ORNL Super User

If such a designation existed, Nazanin Bassiri-Gharb would be on the fast track to becoming an Oak Ridge National Laboratory (ORNL) “super user.” Her research on nanoscale materials has taken her all across the ORNL campus, from scanning probe and electron microscopes at the Center for Nanophase Materials Sciences to neutron reflectometry at the Spallation Neutron Source and radiation equipment in the Materials Science and Technology Division.

The Georgia Institute of Technology associate professor of mechanical and materials science engineering recently finished a six-month sabbatical at ORNL, which introduced her to more of the lab’s research.

“I keep expanding my footprint,” Bassiri-Gharb said. “You start talking to people, and then you realize there is someone else you should talk to. And these interactions give you the best ideas. You figure out there are ways of probing your field of research that haven’t been considered before.”

Bassiri-Gharb’s research focuses on making and understanding nanoscale materials, including ferroelectrics, dielectrics and piezoelectrics.  

“Because they’re electromechanically active, ferroelectrics have the potential to be those artificial ‘muscles’ running things or the material that will allow you to probe at the nanoscale,” Bassiri-Gharb said. “But we don’t completely understand ferroelectrics at the nanoscale. Our lab at Georgia Tech mainly creates new ways to process nanostructures and concentrates on traditional bulk characterization, and we often use characterization facilities at ORNL to probe their local response.”

The Functional Materials Imaging group at ORNL’s Center for Nanophase Materials Sciences, a DOE Office of Science user facility, hosted Bassiri-Gharb’s recent sabbatical, helping her look at new ways of exploring phase transitions in ferroelectric materials. Phase transitions can occur between different crystallographic phases, such as tetragonal and rhombohedral compositions in an all-ferroelectric material, or in a relaxor-ferroelectric (solid solution) system.

“In both cases, phase transitions are key to the enhanced electromechanical and dielectric response of these materials: Being able to probe them at the nanoscale will allow us to understand them, and if we understand better these transitions then we can strive to design new materials that show even larger responses,” she said. “This can be done by looking at signals beyond the typical displacement used in piezoresponse force microscopy, but also by leveraging acoustic and microwave characterization, which is all accomplished at the nanoscale with a scanning probe.”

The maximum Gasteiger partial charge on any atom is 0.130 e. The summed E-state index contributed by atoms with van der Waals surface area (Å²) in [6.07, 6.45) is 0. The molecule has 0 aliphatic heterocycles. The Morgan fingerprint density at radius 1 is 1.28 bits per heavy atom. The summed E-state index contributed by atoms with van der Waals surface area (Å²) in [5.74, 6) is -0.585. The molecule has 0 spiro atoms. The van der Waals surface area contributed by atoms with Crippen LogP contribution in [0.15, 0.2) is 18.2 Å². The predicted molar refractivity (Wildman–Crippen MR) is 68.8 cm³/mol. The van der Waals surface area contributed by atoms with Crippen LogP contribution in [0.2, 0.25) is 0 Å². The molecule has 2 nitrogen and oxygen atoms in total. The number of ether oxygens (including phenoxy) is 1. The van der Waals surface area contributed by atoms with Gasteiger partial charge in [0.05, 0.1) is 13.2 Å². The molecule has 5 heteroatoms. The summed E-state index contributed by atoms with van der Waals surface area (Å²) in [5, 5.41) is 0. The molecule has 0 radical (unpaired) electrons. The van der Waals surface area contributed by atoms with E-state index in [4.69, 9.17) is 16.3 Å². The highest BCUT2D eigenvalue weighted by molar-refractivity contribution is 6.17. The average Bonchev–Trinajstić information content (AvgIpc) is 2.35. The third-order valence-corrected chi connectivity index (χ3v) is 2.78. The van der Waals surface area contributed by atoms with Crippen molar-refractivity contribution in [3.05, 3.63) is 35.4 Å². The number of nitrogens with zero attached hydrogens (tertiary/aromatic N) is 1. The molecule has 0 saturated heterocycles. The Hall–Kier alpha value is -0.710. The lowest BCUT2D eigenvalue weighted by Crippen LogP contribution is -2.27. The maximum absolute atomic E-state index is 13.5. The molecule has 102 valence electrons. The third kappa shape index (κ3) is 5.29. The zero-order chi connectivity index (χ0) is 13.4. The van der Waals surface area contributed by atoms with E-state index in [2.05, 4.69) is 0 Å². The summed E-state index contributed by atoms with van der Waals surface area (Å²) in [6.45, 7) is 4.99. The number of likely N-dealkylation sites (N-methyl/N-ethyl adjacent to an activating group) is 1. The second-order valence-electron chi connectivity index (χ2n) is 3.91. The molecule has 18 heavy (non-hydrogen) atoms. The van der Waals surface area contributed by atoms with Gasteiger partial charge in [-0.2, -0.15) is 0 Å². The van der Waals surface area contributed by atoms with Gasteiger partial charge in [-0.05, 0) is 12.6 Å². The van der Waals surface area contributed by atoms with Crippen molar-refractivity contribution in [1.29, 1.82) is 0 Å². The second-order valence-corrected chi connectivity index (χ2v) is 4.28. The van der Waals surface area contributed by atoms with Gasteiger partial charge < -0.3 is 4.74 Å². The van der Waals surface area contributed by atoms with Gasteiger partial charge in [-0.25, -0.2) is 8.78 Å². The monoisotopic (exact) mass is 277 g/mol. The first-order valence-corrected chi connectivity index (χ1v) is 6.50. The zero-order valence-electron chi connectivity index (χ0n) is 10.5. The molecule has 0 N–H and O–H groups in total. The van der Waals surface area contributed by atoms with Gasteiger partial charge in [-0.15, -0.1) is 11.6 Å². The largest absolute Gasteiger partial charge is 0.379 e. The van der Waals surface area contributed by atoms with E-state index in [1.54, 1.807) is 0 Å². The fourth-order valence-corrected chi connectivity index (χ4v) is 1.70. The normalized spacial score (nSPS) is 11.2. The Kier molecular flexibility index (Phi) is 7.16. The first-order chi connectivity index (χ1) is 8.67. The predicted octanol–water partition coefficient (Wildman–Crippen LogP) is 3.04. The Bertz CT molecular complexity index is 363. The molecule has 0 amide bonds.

Working with ORNL’s newly created Institute for Functional Imaging of Materials, Bassiri-Gharb explored novel approaches to study the dynamics of ferroelectric materials at nano-, micro- and meso-scale, attempting to separate the domain wall and intrinsic polarization dynamics. "Essentially, we create artificial periodic perturbations, compared to the natural and complex domain structure, so can effectively explore the excited state of the system," said Bassiri-Gharb, who is one of the first (“and very excited”) users of the IFIM.

Bassiri-Gharb also probed a new method to process ferroelectrics: an ORNL pulse thermal processing technique that can heat a material up to 600,000 degrees Celsius in a second. She used it to create ferroelectric materials directly on a polymer substrate, a combination not feasible with other processing techniques.

“You get these pulses of heat so fast that you can change the phase of the material, crystallize it, or process it even if the substrate is not able to withstand those high temperatures,” she said. “Processing so far away from the typical crystallization temperature can result in much higher or lower concentration of defects. This is one way to directly probe those defects that make ferroelectrics so interesting. The attraction of the defects is they make the properties go really high or plummet down.”

Easy access to ORNL resources has also helped Bassiri-Gharb accelerate the pace of her research. For instance, she initially collaborated with an Italian group on radiation studies before learning about similar capabilities at ORNL -- a few hours from Georgia Tech.

“For me, it’s a great opportunity because if I don’t find the right collaborators internally, then I can find them externally -- and they’re three hours away and they’re the best in the world.”

Written by: Morgan McCorkle of ORNL